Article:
combined costs of security and insurance represent one of the most significant
expenses in a jeweler's budget. This series can help keep jewelers safe as well
as save them from major financial losses. jckonline.com
Walmart to open 200 academies across the country focused on improving customer
service at stores
The students are Wal-Mart's department and assistant store managers who operate
its 4,600 U.S. stores. The goal is for all of the academies to be open by the
end of 2017 and for 140,000 employees to go through the program each year.
The program is part of Wal-Mart CEO Doug McMillon's plan to improve customer
service by paying people more and offering them better training. Wal-Mart said
last year, it's spending an additional $2.7 billion over two years on hourly
raises, improved benefits and training.
Last week, Wal-Mart started a new training program for cashiers and their
supervisors will be going through the academy too.
Department managers will go through two weeks of training and the assistant
store managers that they report to, will complete a six-week course. All new
department and assistant managers will continue to go through the training and
Wal-Mart plans to keep the academies open indefinitely. dallasnews.com
Retailers Grapple With Wage Pressures as Unemployment Slides
Retailers, shaking off lackluster holiday sales and battling online competition,
have a new problem to deal with. Many are facing wage pressure on their store
payrolls as the labor market tightens and states and municipalities raise the
Fourteen states increased their minimum wage as of Jan.1, with more
slated to do so this year, according to a Feb. 10 UBS research report. wsj.com
We aren't alone on job cuts - minimum wage increases & store closures
Rising UK retail wages to drive 900,000 job cuts
The retail sector, one of the UK's largest employers, is facing up to 900,000
job losses and the closure of thousands of shops in the next decade,
according to a report by an industry body.
The British Retail Consortium (BRC) warns that rising costs due to the "national
living wage" and the apprenticeship levy - both introduced by George Osborne in
last year's budget - could increase the rate of job cuts.
The BRC, which represents retail companies, stated: "Both have sound intentions
but could fail on implementation. Together these effects could mean there are as
many as 900,000 fewer jobs in retail by 2025 but those that remain will be more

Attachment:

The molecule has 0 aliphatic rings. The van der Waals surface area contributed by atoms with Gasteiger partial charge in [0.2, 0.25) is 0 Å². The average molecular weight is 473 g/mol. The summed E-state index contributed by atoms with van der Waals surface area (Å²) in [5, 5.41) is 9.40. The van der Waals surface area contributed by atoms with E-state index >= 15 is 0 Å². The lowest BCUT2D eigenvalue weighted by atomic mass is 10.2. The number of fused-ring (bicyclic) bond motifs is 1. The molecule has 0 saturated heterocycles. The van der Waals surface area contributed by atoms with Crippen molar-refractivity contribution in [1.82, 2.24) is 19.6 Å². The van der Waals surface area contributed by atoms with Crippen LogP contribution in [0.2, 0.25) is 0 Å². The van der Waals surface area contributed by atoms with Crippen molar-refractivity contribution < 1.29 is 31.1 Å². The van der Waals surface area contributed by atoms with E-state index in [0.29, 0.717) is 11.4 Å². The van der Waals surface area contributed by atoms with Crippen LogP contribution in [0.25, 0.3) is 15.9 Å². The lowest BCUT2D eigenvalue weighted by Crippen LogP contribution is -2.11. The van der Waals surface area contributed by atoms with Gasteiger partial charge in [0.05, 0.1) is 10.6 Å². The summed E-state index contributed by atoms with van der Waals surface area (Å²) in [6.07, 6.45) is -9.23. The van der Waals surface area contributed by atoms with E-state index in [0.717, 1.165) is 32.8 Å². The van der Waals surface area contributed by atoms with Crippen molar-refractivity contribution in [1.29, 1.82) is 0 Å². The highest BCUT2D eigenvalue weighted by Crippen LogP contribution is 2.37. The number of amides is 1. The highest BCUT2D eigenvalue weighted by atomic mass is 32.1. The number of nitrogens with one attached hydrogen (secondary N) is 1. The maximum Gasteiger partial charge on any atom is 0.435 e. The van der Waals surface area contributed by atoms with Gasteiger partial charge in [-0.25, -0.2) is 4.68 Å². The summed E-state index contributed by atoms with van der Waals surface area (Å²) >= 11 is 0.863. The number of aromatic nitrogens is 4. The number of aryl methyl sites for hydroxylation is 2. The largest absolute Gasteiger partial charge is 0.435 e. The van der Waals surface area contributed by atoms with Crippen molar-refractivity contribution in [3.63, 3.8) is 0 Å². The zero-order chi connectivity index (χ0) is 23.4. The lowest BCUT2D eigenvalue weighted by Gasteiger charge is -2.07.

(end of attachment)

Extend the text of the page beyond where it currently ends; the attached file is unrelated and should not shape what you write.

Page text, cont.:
productive and higher earning."
The retail sector employs about 3 million people - but of the 270,000 shops in
the UK, up to 74,000 could shut. Nearly 30% of these could be in Wales and the
north of England, the report says.
The national living wage will come into force in April, replacing the current
minimum wage of 6.50 pounds ($9.03 U.S.) an hour with a rate of 7.20 pounds
($10.02 U.S.) for the over-25s. The BRC estimated that this will cost the
industry up to 3bn pounds ($4.1B U.S.) a year. Editor's Note: Once again
using the UK as a barometer for the U.S. theguardian.com
$50.8M settlement reached between Tween Brands and Ascena Retail Group, Inc.
(Justice) in class action lawsuit
about whether Justice misled shoppers by marking items "40% off" when this price
was in reality the regular price. Justice denies all of the claims and says it
did nothing wrong. Those included have legal rights and options, such as
submitting a claim for benefits or excluding themselves from or objecting to the
settlement. Eligible claimants may receive a cash payment for $7, $13 or $20 or
a Justice voucher for $10, $20 or $30 without documentation of their Justice
purchases (Option 1). For claims with documentation of six or more purchases or
documentation of a single purchase of $105 or more, claimants may receive a
check for 14% or a Justice voucher for 20% of documented purchases (Option 2).
To get a cash payment, you must submit a claim. justiceclassaction.com
Staples Wins Bid For Amazon Docs In $6.3B Office Depot Merger Fight with FTC
A District of Columbia federal judge on Friday ordered Amazon.com Inc. to give
Staples Inc. access to certain internal business documents and sales forecasts
as part of the office supplies company's defense of the Federal Trade
Commission's attempt to block its $6.3 billion merger with Office Depot Inc.
"This type of information is likely relevant to Staples' defense in this case
because the information appears to relate to how competitive Amazon Business
will be with other competitors in the industry over the course of the next
several years," Judge Sullivan said. "Nevertheless, out of an abundance of
caution, the court will review the documents in camera before ordering that they
be produced to Staples." law360.com
OSHA - homicide fourth-leading cause of fatal occupational injuries